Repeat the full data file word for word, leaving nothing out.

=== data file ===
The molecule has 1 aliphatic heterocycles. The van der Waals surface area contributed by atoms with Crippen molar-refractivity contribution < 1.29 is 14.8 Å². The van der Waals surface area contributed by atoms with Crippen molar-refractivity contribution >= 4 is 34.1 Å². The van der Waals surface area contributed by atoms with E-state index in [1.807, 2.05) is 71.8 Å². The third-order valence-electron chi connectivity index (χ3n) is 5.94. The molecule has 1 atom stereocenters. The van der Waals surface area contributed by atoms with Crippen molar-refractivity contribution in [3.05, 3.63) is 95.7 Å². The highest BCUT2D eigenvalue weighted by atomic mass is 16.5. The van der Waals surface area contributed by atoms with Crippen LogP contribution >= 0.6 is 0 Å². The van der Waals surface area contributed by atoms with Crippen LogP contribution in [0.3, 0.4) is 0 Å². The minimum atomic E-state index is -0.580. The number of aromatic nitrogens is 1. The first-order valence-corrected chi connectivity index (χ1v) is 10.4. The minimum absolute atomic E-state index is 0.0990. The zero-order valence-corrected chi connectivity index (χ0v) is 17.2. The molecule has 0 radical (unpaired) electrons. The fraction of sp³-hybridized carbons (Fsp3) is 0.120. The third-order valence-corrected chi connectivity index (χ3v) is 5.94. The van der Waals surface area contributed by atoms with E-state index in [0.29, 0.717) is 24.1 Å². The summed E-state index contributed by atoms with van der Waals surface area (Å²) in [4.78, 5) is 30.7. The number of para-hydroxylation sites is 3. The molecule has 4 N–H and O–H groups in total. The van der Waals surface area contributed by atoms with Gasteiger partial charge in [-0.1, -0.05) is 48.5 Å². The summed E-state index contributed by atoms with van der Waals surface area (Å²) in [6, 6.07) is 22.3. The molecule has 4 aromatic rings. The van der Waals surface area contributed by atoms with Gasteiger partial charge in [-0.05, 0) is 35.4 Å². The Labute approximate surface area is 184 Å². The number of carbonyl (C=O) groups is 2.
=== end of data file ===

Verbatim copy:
The molecule has 1 aliphatic heterocycles. The van der Waals surface area contributed by atoms with Crippen molar-refractivity contribution < 1.29 is 14.8 Å². The van der Waals surface area contributed by atoms with Crippen molar-refractivity contribution >= 4 is 34.1 Å². The van der Waals surface area contributed by atoms with E-state index in [1.807, 2.05) is 71.8 Å². The third-order valence-electron chi connectivity index (χ3n) is 5.94. The molecule has 1 atom stereocenters. The van der Waals surface area contributed by atoms with Crippen molar-refractivity contribution in [3.05, 3.63) is 95.7 Å². The highest BCUT2D eigenvalue weighted by atomic mass is 16.5. The van der Waals surface area contributed by atoms with Crippen LogP contribution >= 0.6 is 0 Å². The van der Waals surface area contributed by atoms with Crippen LogP contribution in [0.3, 0.4) is 0 Å². The minimum atomic E-state index is -0.580. The number of aromatic nitrogens is 1. The first-order valence-corrected chi connectivity index (χ1v) is 10.4. The minimum absolute atomic E-state index is 0.0990. The zero-order valence-corrected chi connectivity index (χ0v) is 17.2. The molecule has 0 radical (unpaired) electrons. The fraction of sp³-hybridized carbons (Fsp3) is 0.120. The third-order valence-corrected chi connectivity index (χ3v) is 5.94. The van der Waals surface area contributed by atoms with E-state index in [0.29, 0.717) is 24.1 Å². The summed E-state index contributed by atoms with van der Waals surface area (Å²) in [4.78, 5) is 30.7. The number of para-hydroxylation sites is 3. The molecule has 4 N–H and O–H groups in total. The van der Waals surface area contributed by atoms with Gasteiger partial charge in [-0.1, -0.05) is 48.5 Å². The summed E-state index contributed by atoms with van der Waals surface area (Å²) in [6, 6.07) is 22.3. The molecule has 4 aromatic rings. The van der Waals surface area contributed by atoms with Gasteiger partial charge in [-0.05, 0) is 35.4 Å². The Labute approximate surface area is 184 Å². The number of carbonyl (C=O) groups is 2.